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Pressure Growing in UK To Scrap HS2 'White Elephant' As Budget Reaches £56 Bln

© AP PhotoDemonstrators against HS2 pose outside the UK Parliament in 2014 with a giant "white elephant"
Demonstrators against HS2 pose outside the UK Parliament in 2014 with a giant white elephant - Sputnik International
High Speed 2 (HS2) is a proposed railway linking London to Birmingham, the East Midlands, Leeds and Manchester, with two phases of its construction to be completed by 2026 and 2033. The system is meant to "heal the north-south" economic divide in Britain.

A report from the House of Lords Economic Affairs Committee has called on the UK government to reassess the viability of HS2 and consider either scrapping it or terminating it on the western outskirts of London.

The committee, which included two former Chancellors of the Exchequer Alistair Darling and Norman Lamont, said it was "far from convinced" the 225 mph railway could be built within its current £55.7 billion budget.

HS2 is unpopular with many Conservative MPs who consider it an expensive "white elephant" and there has been speculation that several contenders for the leadership of the party — to succeed Theresa May later this summer — will vie with each other to promise to scrap it.

The project has been supported by proponents of the so-called Northern Powerhouse policy, which calls for infrastructure improvements for cities like Manchester and Leeds to encourage companies to invest there, rather than in London and the South East, where house and land prices are "overheated".

​But the Lords Committee published its report on Thursday, 16 May, and said it found evidence "the costs of HS2 appear to be out of control."

Sir Terry Morgan, former Chairman of HS2 and Crossrail, told the committee "nobody knows" what the final cost will be and the committee said it was concerned if that if the London-Birmingham section became too expensive then the vital sections north of Birmingham may be abandoned.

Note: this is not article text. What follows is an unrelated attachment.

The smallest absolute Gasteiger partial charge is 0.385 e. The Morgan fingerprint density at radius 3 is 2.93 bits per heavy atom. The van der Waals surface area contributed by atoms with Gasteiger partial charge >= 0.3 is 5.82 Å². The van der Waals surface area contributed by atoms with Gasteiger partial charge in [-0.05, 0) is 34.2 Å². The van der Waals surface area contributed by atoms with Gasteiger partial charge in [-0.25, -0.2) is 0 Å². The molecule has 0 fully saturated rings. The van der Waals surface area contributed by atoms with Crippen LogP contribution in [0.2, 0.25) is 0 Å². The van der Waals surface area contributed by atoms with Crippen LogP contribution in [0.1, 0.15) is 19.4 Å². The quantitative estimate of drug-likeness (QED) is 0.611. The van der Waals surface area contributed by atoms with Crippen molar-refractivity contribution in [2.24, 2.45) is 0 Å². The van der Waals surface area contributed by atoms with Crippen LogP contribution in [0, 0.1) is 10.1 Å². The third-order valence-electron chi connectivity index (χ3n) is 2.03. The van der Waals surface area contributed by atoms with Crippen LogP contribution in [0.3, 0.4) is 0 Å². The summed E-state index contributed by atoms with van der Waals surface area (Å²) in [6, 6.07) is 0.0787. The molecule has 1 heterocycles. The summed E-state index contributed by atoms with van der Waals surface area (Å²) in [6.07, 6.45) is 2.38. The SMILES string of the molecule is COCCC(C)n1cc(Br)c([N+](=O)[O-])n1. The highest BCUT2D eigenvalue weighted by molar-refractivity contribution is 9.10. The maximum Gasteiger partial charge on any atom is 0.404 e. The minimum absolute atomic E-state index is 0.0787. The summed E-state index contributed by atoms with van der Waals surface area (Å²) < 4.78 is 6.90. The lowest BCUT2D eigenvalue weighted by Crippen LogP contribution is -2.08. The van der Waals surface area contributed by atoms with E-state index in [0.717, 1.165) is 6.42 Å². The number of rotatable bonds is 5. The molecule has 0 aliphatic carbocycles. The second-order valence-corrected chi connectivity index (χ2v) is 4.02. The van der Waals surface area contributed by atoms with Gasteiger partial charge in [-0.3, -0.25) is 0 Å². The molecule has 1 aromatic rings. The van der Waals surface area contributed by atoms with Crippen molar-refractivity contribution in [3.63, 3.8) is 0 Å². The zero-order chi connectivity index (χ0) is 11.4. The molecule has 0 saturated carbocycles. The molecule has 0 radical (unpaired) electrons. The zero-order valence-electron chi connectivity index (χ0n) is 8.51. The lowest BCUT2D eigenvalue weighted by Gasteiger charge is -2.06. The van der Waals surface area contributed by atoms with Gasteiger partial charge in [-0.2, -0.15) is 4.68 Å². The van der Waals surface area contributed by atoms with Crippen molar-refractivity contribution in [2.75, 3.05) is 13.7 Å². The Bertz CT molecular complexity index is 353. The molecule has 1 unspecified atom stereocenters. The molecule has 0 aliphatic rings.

​The committee's chairman, Lord Forsyth of Drumlean, said: "Commuter services in the north of England are badly overcrowded and reliant on ageing trains. Rail connections between northern cities are poor. As the committee suggested in its 2015 report, rail infrastructure in the north should be the government's priority for investment, rather than improving north-south links which are already good. The north is being short-changed by the Government's present plans, especially as construction on HS2 is starting in the south. Any overcrowding relief from HS2 will mainly benefit London commuters."

​Lord Forsyth said: "It is surprising…the government has not carried out a proper assessment of proposals to reduce the cost of HS2 — such as lowering the speed of the railway or terminating in west London rather than Euston. A new appraisal of the project is required."

HS2 Limited plans to run trains at 225 miles an hour (360 kilometres per hour), faster than any other train in the world.

The committee said significant savings would be made by reducing the speed to 185 mph.

​The peers also said HS2 should terminate at Old Oak Common in west London —where passengers could transfer to Crossrail to central London — rather than Euston, which would require expensive tunnelling.

Britain has a record of allowing infrastructure projects to come in late and over budget.

High Speed 1 (HS1) — the link between London and the Channel Tunnel — was finally opened in 2007, 16 years after it was first announced, and at a cost of £7.3 billion.

​Crossrail — an east/west link under London which connects Heathrow airport with Essex and Kent — has cost £17.6 billion so far. It was due to open in 2018 but that has now been pushed back to 2020 or even 2021 due to signalling software problems. 

In 2017 the government gave the go ahead for Crossrail 2, an equally expensive north/south link under London.

An HS2 Limited spokesman said: "We are determined to deliver a railway that is value for money for the taxpayer, and a project that will reshape the economic geography of the country."

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